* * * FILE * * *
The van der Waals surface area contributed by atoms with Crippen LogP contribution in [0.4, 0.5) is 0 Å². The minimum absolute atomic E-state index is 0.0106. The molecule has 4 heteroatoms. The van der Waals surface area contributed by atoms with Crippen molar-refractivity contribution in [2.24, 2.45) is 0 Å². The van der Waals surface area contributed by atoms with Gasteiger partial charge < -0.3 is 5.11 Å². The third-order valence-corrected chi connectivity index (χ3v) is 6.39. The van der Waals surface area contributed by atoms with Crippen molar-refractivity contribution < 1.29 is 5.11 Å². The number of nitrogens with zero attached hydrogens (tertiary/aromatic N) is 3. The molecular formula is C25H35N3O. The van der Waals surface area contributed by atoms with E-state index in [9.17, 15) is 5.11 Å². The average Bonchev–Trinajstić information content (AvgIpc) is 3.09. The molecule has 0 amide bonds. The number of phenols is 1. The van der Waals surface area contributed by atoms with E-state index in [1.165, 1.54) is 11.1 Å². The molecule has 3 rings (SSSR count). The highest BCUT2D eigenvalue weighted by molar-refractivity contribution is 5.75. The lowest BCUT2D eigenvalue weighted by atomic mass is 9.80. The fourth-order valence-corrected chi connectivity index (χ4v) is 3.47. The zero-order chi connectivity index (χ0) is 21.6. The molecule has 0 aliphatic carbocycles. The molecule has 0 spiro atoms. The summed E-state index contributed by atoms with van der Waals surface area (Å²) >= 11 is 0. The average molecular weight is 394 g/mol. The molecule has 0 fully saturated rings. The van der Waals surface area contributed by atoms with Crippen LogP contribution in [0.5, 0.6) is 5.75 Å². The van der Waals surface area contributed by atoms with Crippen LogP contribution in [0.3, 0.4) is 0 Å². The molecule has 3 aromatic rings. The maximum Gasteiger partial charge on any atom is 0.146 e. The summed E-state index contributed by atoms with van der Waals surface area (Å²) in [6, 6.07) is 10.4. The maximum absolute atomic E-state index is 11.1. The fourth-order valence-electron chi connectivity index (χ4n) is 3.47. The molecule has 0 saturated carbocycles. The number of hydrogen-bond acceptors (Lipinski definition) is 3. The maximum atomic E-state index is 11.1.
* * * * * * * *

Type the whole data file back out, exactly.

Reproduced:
The van der Waals surface area contributed by atoms with Crippen LogP contribution in [0.4, 0.5) is 0 Å². The minimum absolute atomic E-state index is 0.0106. The molecule has 4 heteroatoms. The van der Waals surface area contributed by atoms with Crippen molar-refractivity contribution in [2.24, 2.45) is 0 Å². The van der Waals surface area contributed by atoms with Gasteiger partial charge < -0.3 is 5.11 Å². The third-order valence-corrected chi connectivity index (χ3v) is 6.39. The van der Waals surface area contributed by atoms with Crippen molar-refractivity contribution < 1.29 is 5.11 Å². The number of nitrogens with zero attached hydrogens (tertiary/aromatic N) is 3. The molecular formula is C25H35N3O. The van der Waals surface area contributed by atoms with E-state index in [9.17, 15) is 5.11 Å². The average Bonchev–Trinajstić information content (AvgIpc) is 3.09. The molecule has 0 amide bonds. The number of phenols is 1. The van der Waals surface area contributed by atoms with E-state index in [1.165, 1.54) is 11.1 Å². The molecule has 3 rings (SSSR count). The highest BCUT2D eigenvalue weighted by molar-refractivity contribution is 5.75. The lowest BCUT2D eigenvalue weighted by atomic mass is 9.80. The fourth-order valence-corrected chi connectivity index (χ4v) is 3.47. The zero-order chi connectivity index (χ0) is 21.6. The molecule has 0 aliphatic carbocycles. The molecule has 0 spiro atoms. The summed E-state index contributed by atoms with van der Waals surface area (Å²) >= 11 is 0. The average molecular weight is 394 g/mol. The molecule has 0 fully saturated rings. The van der Waals surface area contributed by atoms with Crippen LogP contribution in [0.5, 0.6) is 5.75 Å². The van der Waals surface area contributed by atoms with Crippen LogP contribution in [0.3, 0.4) is 0 Å². The molecule has 3 aromatic rings. The maximum Gasteiger partial charge on any atom is 0.146 e. The summed E-state index contributed by atoms with van der Waals surface area (Å²) in [6, 6.07) is 10.4. The maximum absolute atomic E-state index is 11.1. The fourth-order valence-electron chi connectivity index (χ4n) is 3.47. The molecule has 0 saturated carbocycles. The number of hydrogen-bond acceptors (Lipinski definition) is 3. The maximum atomic E-state index is 11.1.